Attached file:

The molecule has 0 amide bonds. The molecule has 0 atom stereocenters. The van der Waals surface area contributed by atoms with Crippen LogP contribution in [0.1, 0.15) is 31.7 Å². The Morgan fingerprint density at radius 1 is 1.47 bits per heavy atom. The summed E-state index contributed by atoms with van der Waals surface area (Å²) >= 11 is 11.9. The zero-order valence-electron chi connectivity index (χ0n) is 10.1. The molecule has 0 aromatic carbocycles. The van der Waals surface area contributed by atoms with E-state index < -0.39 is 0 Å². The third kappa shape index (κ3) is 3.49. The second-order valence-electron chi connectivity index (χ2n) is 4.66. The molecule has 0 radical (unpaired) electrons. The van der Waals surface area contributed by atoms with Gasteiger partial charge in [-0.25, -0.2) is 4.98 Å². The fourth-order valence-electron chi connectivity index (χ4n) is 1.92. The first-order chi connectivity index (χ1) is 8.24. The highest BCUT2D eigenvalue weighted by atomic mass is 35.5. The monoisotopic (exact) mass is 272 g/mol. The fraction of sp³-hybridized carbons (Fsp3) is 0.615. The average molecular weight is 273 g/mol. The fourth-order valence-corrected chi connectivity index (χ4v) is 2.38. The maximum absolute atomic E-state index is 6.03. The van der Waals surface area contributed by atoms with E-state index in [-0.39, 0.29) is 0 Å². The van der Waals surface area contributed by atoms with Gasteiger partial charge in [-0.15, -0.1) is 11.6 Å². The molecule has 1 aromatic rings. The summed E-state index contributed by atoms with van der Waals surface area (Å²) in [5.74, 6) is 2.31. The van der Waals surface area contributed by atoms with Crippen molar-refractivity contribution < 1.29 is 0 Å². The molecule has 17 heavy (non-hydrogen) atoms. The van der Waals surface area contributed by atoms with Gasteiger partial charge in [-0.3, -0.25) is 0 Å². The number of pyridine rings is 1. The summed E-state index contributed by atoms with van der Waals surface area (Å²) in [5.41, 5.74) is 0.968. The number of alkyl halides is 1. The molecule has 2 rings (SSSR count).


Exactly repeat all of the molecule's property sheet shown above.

The molecule has 0 amide bonds. The molecule has 0 atom stereocenters. The van der Waals surface area contributed by atoms with Crippen LogP contribution in [0.1, 0.15) is 31.7 Å². The Morgan fingerprint density at radius 1 is 1.47 bits per heavy atom. The summed E-state index contributed by atoms with van der Waals surface area (Å²) >= 11 is 11.9. The zero-order valence-electron chi connectivity index (χ0n) is 10.1. The molecule has 0 aromatic carbocycles. The van der Waals surface area contributed by atoms with E-state index < -0.39 is 0 Å². The third kappa shape index (κ3) is 3.49. The second-order valence-electron chi connectivity index (χ2n) is 4.66. The molecule has 0 radical (unpaired) electrons. The van der Waals surface area contributed by atoms with Gasteiger partial charge in [-0.25, -0.2) is 4.98 Å². The fourth-order valence-electron chi connectivity index (χ4n) is 1.92. The first-order chi connectivity index (χ1) is 8.24. The highest BCUT2D eigenvalue weighted by atomic mass is 35.5. The monoisotopic (exact) mass is 272 g/mol. The fraction of sp³-hybridized carbons (Fsp3) is 0.615. The average molecular weight is 273 g/mol. The fourth-order valence-corrected chi connectivity index (χ4v) is 2.38. The maximum absolute atomic E-state index is 6.03. The van der Waals surface area contributed by atoms with E-state index in [-0.39, 0.29) is 0 Å². The van der Waals surface area contributed by atoms with Gasteiger partial charge in [-0.15, -0.1) is 11.6 Å². The molecule has 1 aromatic rings. The summed E-state index contributed by atoms with van der Waals surface area (Å²) in [5.74, 6) is 2.31. The van der Waals surface area contributed by atoms with Crippen molar-refractivity contribution < 1.29 is 0 Å². The molecule has 17 heavy (non-hydrogen) atoms. The van der Waals surface area contributed by atoms with Gasteiger partial charge in [-0.3, -0.25) is 0 Å². The number of pyridine rings is 1. The summed E-state index contributed by atoms with van der Waals surface area (Å²) in [5.41, 5.74) is 0.968. The number of alkyl halides is 1. The molecule has 2 rings (SSSR count).